California last experienced a tropical storm in September 1939.

Extreme Heat Hits U.S. Midwest, Parts of Europe, Asia

Extreme heat is blanketing a wide swath of the United States this week, with record-breaking temperatures from the Midwest to the Gulf Coast kept in place for an extended time thanks to a heat dome—a persistent region of high pressure trapping heat over a particular area.

Temperatures are expected to reach into the upper 90s and low 100s Fahrenheit (32-37+ Celsius) through Thursday, 24 August. Heat alerts have been issued in 22 U.S. states.

“When factoring in brutal humidity levels, maximum heat indices could approach 120 degrees,” according to the National Weather Service. “While it is not uncommon for August to feature dangerous heat, these temperatures are extremely anomalous and likely to break numerous daily and potentially monthly records. In fact, highs are forecast to reach up to 20 degrees above average throughout Iowa and neighboring states today. Very warm overnight temperatures only dropping into the upper 70s and low 80s will compound the impacts associated with this potentially deadly heat wave.”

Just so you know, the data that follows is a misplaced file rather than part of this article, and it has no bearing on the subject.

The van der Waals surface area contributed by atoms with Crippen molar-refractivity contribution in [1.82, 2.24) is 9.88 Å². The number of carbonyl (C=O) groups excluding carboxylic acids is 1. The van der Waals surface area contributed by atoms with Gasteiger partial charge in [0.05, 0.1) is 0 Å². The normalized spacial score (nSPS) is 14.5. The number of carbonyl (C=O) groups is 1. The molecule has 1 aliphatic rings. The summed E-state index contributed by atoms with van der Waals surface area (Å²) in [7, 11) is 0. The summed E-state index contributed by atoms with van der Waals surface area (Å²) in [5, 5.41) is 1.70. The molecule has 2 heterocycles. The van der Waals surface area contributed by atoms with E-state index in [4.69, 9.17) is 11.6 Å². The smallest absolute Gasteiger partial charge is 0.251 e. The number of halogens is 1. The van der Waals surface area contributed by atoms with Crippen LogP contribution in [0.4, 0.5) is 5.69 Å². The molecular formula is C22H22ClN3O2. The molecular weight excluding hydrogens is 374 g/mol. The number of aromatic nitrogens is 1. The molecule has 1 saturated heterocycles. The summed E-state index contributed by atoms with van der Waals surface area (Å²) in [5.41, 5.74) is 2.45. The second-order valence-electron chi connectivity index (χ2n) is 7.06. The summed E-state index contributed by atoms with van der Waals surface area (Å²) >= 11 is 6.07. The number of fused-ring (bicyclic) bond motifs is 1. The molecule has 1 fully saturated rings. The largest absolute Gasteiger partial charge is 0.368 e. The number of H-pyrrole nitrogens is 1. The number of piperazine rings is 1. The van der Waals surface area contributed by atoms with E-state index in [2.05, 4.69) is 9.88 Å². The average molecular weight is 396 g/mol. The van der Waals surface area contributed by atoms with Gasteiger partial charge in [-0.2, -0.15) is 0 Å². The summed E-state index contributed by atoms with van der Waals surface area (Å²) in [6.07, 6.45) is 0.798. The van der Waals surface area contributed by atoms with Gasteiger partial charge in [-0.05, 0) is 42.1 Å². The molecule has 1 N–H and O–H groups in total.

The U.S. Midwest isn’t the only region experiencing record-breaking heat this month. France widened a heatwave red alert this week, urging mountain climbers to postpone their activities and advising grape pickers to start and end their work early to avoid extreme heat exposure, Reuters reported. The high temperatures are affecting large parts of France and are expected to peak at 42 degrees Celsius (107 Fahrenheit) today or tomorrow.